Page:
Report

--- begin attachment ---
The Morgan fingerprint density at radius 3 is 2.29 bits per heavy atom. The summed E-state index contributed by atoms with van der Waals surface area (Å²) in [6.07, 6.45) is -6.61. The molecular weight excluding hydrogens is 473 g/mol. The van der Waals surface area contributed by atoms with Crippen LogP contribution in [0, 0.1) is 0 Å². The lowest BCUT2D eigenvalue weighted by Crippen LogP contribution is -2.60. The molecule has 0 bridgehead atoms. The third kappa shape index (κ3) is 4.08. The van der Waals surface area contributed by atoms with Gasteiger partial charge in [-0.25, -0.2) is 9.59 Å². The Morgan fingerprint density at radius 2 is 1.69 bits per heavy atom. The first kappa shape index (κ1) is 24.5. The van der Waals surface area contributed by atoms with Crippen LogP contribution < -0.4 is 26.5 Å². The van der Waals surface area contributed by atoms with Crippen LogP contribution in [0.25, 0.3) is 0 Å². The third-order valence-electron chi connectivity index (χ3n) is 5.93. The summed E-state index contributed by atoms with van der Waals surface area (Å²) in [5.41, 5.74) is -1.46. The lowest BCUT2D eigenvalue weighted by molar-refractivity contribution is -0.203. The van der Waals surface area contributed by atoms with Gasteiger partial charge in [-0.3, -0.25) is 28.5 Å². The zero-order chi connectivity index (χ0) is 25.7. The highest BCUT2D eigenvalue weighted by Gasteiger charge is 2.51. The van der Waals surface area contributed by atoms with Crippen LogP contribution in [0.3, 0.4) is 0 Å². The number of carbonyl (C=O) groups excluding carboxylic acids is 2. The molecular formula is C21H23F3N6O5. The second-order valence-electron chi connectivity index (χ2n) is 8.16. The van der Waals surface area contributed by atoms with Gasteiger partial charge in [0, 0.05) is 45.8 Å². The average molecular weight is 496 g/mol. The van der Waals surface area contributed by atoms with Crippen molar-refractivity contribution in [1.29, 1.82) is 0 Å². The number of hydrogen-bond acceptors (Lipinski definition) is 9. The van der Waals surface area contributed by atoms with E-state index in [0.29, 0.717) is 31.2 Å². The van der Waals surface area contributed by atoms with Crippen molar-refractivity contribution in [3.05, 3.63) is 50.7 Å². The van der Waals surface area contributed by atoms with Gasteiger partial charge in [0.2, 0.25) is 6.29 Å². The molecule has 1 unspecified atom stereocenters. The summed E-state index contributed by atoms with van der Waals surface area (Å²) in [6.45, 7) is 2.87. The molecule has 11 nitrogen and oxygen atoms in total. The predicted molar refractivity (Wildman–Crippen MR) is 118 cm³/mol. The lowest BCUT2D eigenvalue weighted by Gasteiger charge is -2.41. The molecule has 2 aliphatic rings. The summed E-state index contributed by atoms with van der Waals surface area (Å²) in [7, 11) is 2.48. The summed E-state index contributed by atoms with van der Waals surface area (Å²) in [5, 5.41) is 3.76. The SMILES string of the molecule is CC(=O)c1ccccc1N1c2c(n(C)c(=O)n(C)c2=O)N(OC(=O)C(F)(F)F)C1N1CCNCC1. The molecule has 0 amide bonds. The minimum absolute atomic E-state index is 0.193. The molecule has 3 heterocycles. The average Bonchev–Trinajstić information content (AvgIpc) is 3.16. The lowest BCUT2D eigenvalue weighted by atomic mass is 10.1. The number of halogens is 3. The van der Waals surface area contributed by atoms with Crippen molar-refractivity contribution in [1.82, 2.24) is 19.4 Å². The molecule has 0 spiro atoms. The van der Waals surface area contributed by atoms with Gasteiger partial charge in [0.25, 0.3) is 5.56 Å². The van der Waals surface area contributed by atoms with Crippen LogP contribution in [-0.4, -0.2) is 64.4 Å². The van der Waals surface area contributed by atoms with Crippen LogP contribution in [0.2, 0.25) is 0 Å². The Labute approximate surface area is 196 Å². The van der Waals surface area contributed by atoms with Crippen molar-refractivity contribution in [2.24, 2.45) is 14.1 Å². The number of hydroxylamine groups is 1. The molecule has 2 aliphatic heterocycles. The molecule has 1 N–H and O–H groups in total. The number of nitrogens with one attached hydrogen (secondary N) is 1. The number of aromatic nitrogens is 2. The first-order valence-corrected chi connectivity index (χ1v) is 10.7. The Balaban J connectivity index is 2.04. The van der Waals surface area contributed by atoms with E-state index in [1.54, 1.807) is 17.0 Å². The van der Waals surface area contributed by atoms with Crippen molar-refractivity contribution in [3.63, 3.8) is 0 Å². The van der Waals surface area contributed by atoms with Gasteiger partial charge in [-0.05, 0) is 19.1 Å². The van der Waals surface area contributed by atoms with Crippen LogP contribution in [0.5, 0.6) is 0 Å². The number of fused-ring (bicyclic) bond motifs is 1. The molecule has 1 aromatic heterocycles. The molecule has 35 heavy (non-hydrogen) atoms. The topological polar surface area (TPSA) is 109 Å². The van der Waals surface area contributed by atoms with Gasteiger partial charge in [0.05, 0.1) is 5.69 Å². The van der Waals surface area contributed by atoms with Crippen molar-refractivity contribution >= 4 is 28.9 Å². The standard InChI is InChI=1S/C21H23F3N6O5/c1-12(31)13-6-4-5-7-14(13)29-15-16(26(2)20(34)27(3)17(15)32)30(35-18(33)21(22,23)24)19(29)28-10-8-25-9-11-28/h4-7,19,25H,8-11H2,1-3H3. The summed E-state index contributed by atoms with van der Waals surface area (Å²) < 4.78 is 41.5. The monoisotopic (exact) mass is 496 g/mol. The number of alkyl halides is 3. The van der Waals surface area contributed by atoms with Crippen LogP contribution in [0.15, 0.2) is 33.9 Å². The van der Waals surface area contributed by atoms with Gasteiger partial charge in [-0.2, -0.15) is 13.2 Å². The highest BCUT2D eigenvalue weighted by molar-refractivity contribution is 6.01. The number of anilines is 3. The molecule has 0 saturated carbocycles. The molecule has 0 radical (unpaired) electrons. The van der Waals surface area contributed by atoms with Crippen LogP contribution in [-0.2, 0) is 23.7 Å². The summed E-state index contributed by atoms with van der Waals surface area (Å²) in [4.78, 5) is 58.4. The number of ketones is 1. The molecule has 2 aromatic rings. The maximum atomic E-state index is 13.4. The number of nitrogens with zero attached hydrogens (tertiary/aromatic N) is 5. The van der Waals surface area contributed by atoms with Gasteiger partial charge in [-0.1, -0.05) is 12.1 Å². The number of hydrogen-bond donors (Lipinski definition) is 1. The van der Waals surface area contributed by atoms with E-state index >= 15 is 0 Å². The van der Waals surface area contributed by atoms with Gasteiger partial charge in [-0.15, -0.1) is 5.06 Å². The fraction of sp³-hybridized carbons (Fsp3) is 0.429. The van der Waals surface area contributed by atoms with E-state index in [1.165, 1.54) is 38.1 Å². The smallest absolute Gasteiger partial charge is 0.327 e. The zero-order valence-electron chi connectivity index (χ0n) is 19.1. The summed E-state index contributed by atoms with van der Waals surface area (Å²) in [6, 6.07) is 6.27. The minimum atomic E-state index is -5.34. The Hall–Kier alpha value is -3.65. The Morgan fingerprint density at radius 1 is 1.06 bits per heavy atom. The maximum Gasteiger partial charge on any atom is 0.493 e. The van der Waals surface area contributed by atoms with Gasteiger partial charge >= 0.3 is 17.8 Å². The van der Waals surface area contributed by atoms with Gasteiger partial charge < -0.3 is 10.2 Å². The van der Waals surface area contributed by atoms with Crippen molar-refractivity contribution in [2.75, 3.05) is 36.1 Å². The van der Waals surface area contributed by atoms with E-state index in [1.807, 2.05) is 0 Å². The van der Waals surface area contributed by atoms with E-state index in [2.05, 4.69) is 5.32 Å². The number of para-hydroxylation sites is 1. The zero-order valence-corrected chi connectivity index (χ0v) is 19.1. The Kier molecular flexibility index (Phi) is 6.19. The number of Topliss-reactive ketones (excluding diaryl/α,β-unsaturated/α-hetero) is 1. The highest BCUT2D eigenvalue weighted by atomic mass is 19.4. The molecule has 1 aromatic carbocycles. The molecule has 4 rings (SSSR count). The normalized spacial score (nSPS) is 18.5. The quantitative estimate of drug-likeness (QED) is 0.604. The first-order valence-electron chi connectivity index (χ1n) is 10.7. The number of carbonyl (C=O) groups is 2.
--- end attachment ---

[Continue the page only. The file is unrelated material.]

SIG SUMMER SCIENCE INSTITUTE FACILITATORS: JOSHUA MERICLE GEOFFREY PAYTON INTRODUCTIONS • Name • Where do you teach? • Share one thing you hope to get out of our Summer Institute AGENDA: DAY 1 FORCES AND MOTIONS UNIT 1)What is our goal? 2) How does this work fit into Teaching and Learning Framework and EL Master Plan? 3)How do the current standards and common core fit into the NGSS? 3) How did we approached the challenge? 4) Overview of NGSS Forces and Motion Standards 5) Overview of the Forces and Motion Unit • • • • • Performance Expectation (PE) addressed Common Core standards addressed Culminating activity which addresses the PE Lesson Flow overview of the Forces and Motion unit Individual lesson activities (using T4T materials) that lead to culminating task 6) Share out of strategies to use with lessons and reflect on integrating lessons into curriculum OUR GOAL • Currently, we are in a very exciting time in LAUSD in which a lot of new things are being rolled out • • • • Next Generation Science Standards Common Core Standards Teaching and Learning Framework EL Master Plan • The Challenge • To create a curriculum that starts the transition to and implementation of these new programs • Still implement the current science standards Next Gen Sci. Standards EL Master Plan Teaching and Learning Framework Common Core Standards Current Standards MORE REALISTIC MODEL Teaching and Learning Framework Current Standards Next Generation Sci. Standards Common Core EL Master Plan CONNECTION TO TEACHING AND LEARNING FRAMEWORK AND ENGLISH LEARNER’S MASTER PLAN • Please think about connection to the EL Master Plan and the Teaching and Learning Framework throughout the lessons. ( Refer to Handout) • At the end of the day we will be reflecting on where and how the TLF and EL Master Plan is (or can be) evident in the lesson plans. THE CURRENT STANDARDS AND COMMON CORE • Connection between the current standards and the NGSS • • • • • The standards run parallel to one another Forces and motion Chemistry Astronomy The lessons we’ve picked to start implementing are aligned with the current standards • Connection to the Common Core Standards • Built in to all of the NGSS are elements of the Common Core Standards INTERPRETING THE NGSS • Please refer to the NGSS website • http://www.nextgenscience.org • Locate the Middle School Performance Expectations • Take out the T-Chart (Last page of the LP matrix) NEXTGENSCIENCE.ORG INTERPRETING THE NEXT GENERATION SCIENCE STANDARDS • In groups, discuss “Which Performance Expectations (PE) fit into our current Forces and Motion curriculum and which do not fit?” • When looking at each PE please consider: • Is the PE based on new content (disciplinary core ideas) to be taught? • Does the PE ask students to do something new with the content or are you already doing it? If so, how? • What current 8th grade Physical Science Physics content, if any, is not included in the NGSS Performance Expectations? IDENTIFICATION OF PERFORMANCE EXPECTATIONS • Share out of PE’s that coincide with the current Forces and Motion standards • What category do the PE’s fall into? • Is the PE based on new content (disciplinary core ideas) to be taught? • Does the PE ask students to do something new with the content or are you already doing it? If so, how? • What current standards , if any, are not included in the NGSS Performance Expectations? IDENTIFICATION OF PERFORMANCE EXPECTATIONS • NGSS for Forces and Motion fall into two topics • MS-PS2 Motion and Stability: Forces and Interactions • MS-PS3 Energy MS-PS2 MOTION AND STABILITY: FORCES AND INTERACTIONS PE GUIDES THE FORMATION OF THE CULMINATING ACTIVITY • Based on that Performance Expectation and our current standards we designed the Culminating Activity: • Students will design/construct a car that is able to complete the designed track(or course)that includes one large hill and a subsequent smaller hill to evaluate the effectiveness of their car (including speed, forces acting on the car, etc.) • Refer to graphic organizer on developing NGSS aligned lesson REFER TO THIS HANDOUT THE PROCESS: HOW WE APPROACHED THE NGSS? 1) Identify a PE that our fits into our current 8th grade curriculum. Look at engineering practices and crosscutting concepts that are addressed. 2) Develop a culminating task that aligns to the PE chosen incorporating T4T materials. 3) Identify the CA Standards and Disciplinary Core Ideas that link to the PE. 4) Develop a sequence of lessons that will teach the content needed for students to be successful with the PE (culminating task). 5) Identify any other PE(s) that can be addressed within the sequence of lessons, develop activities (using T4T materials) within unit that lead to culminating task. OVERVIEW OF FORCES AND MOTION UNIT Refer to LP matrix, as we briefly go over the sequence of lessons, content addressed, and student outcomes for each lesson. We will then go over and perform the activities from lessons which utilize T4T materials. Zip-Line Activity * How to measure motion Car Design * What causes Motion Free Body Diag. Investigation Speed Varying Mass of the Car Calculating speed Impact of Mass F=MA Varying Force F=MA Gravity and Cars Uphill Climb Car Course * Investigation: Car Collisions Kinetic Energy Potential Energy Newton’s Third Law Culminating Task * LESSON WE’RE GOING TO PREVIEW • • • • Lesson 1 Zip-line Activity Lesson 2 Car Design Lesson 7 Uphill Climb Lesson 9 Culminating Activity **LESSON 1 ZIP-LINE ACTIVITY** • Purpose of Lesson: • Engagement • Intro to forces and motion • Intro to basic engineering principles • Framing the lesson • Students are working together at a large engineering firm and have been approached by the city of Los Angeles to build a mass transit vehicle from downtown LA to the local beaches LESSON 1 ZIP-LINE T4T ACTIVITY • Challenge1 - Working in pairs, use the following materials to design a transportation device that is able to transport a mass (4 Pen ends) 10 m in the fastest possible time. • Materials: Fishing line, Straw(small, medium, large) , Balloon, tape, binder clip, 4 pen ends, stopwatch • Challenge 2- using the same materials, try to get your vehicle to travel the furthest possible distance Challenger 3- try using a different type of balloons to see how they impact speed and/ or distance LESSON 1: ZIP-LINE • Share out the discovered rules of building your vehicle LESSON 1 ZIP-LINE ACTIVITY • Debrief on building the transportation device • What did you notice about building your vehicle ? • What made it more efficient/less efficient? • What recommendations could you give your fellow engineers? • Make Final Revisions to your Vehicle • Record the fastest time LESSON 1 WRAP UP • Students would compare their data to another group that had a different size straw • Was there a pattern? • If so what was the pattern? • Common Core Connections • Post-it reflection LESSON 2 CAR DESIGN • Purpose of Lesson: • Introduce students to basic building principles of engineering • Intro to Calculating/ graphing speed • Balanced and Unbalanced forces • Free-body diagrams • Framing the lesson • One alternative to the Zip-line is to utilize existing transit infrastructure and to use a mass transit vehicle • Instead of a zip-line we have been asked to create a road vehicle that focuses on one of three categories LESSON 2 CAR DESIGN • Students design concept cars and/or blue prints for their ideas • Challenge: • Working in pairs, students are given only the materials to build a self propelled “stock” car and must be able to travel a specific distance • Boards(Small, medium, or large), binder clips, single balloon, bottle caps, tape, hot glue, dowels, straws • Students may build a vehicle that is oriented toward… • Speed • Safety • Number of Passengers LESSON 2 CAR DESIGN • Students are introduced to the Engineering cycle Design Revise Build Test LESSON 2 • Once students have started to build and begun to test there vehicles, regroup to share out observations and any revisions the groups have made • Share out the discovered rules of building the car LESSON 2 FOLLOW UP DISCUSSION • Teacher leads a discussion on how we can measure the performance of their cars • “What do we need to measure, how can we measure it, how can we record and communicate our results?” • “What was the cause of the motion, where did it come from, how can we quantify and communicate that?” LESSON 2 WRAP UP • Review of worksheet • Strategies used • Post-it reflection LESSON 3: INVESTIGATION SPEED • Purpose of Lesson • • • • Students will calculate/ graph average speed Compare and contrast data Intro to Kinetic Energy How do you measure speed? • What factors affect speed? • Framing the Lesson • Students will be using the Engineering cycle to revise their cars and get them to perform at their optimum level • The data is used to calculate average speed and then is graphed • One of the main goals of creating this transit system is for it to be as fast as possible LESSON 4: INVESTIGATION: VARYING MASS • Purpose of Lesson: • Intro to mass and the impact it has on speed • Students use graphs to extrapolate the relationship between mass and speed • Intro to F=MA • Measuring the impact of one variable by measuring another • How does adding mass impact acceleration? • Framing the lesson • Using the cars they have built students will add mass to their vehicles and measure the speed, students try three different masses • In addition to being as fast as possible, the carrying capacity is another factor students may build for LESSON 5: VARYING FORCE • Purpose of Lesson: • Further elaboration on F=MA • As force is increased what should happen to the acceleration • Students measure and graph speed to extrapolate the relationship between force and acceleration • How does adding more force impact acceleration? • Framing the Lesson: • One of the major reasons why we are creating a mass transit system is to eliminate pollution, therefore we must find the most efficient amount of force to apply to the vehicle • Forces interact with each other, as a result balloons may start to interfere with one another LESSON 6: DOWNHILL INVESTIGATION • Purpose of Lesson: • Intro to potential to kinetic energy • The impact of gravity and mass • What impact does gravity have on a vehicle traveling down a hill? • Framing the Lesson: • Many of the roads in Los Angeles are not perfectly level, and as a result this may impact the fuel efficiency of the vehicle. LESSON 6: DOWNHILL INVESTIGATION • Setting up the Downhill ramp • The use of the downhill ramp to show how the potential energy is converted to kinetic • The limit of the kinetic energy is limited to the amount of potential energy, which is determined by the incline of the ramp **LESSON 7 UPHILL CLIMB** • Purpose of Lesson • Students are introduced to potential energy and its relationship with kinetic energy • How can energy be transferred from kinetic to potential energy? • Framing the Lesson • Students are asked to take into account the road conditions all across California • Are roads always flat or there bumps, hills, and other problems? LESSON 7 UPHILL CLIMB • Challenge • Students are given three different inclines and measure the speed their vehicles are able to obtain while traveling over the hill. • For our purposes only one incline will be used, the severe incline. • Outcome • Students are able to show where potential energy is the highest/ where kinetic energy is lost LESSON 7 UPHILL CLIMB • Share out the discovered rules of building LESSON 7 WRAP UP • Review of worksheet • Strategies used • Post-it reflection LESSON 8: CAR COLLISIONS • Purpose of Lesson: • Directly address the PE we are focusing on • Students plan an investigation to see how collisions impact motion • Investigation into balanced and unbalanced forces • Framing the Lesson: • Based on PhET simulations and applying their knowledge of forces, students will plan how they can test the safety of their vehicle and give it a rating. CAR COLLISIONS • http://phet.colorado.edu/en/simulation/collisionlab • This allows students to see how mass and velocity factor into a collision • Based on their observations students must plan how to rate their • How would you plan an investigation to assign a safety rating? CAR COLLISIONS • Josh and Geoff’s investigation • Stock car with mass that can be added or subtracted • A ramp set to a decline that is held constant • Students place car at the end of the ramp and measure how far their car travels after the collision, the smaller the distance traveled, the higher the safety rating **LESSON 9 CAR COURSE** • Purpose of Lesson • Culminating Task • Framing the Lesson • This is the final test of the vehicles you have created, the results of this test will be used in your write up to explain how well your car is able to perform. LESSON 9 CAR COURSE • Students calculate the total average speed for running the entire course, to goal is to travel at the highest speed • Once students have run all of their trials they are expected to compile all of their investigations and complete a write up LESSON 9 WRITE UP • Using all of the data from the prior investigations, students write a proposal or create a pamphlet as to why their vehicle should be chosen by the City of Los Angeles • Students must include • • • • • • • Summary of cars overall performance Explanation as to why their car performed the way it did Explanation is supported by their data What materials were used to build their car Possible problems/ challenges and solutions Considerations and implications for the future Reflection on the design process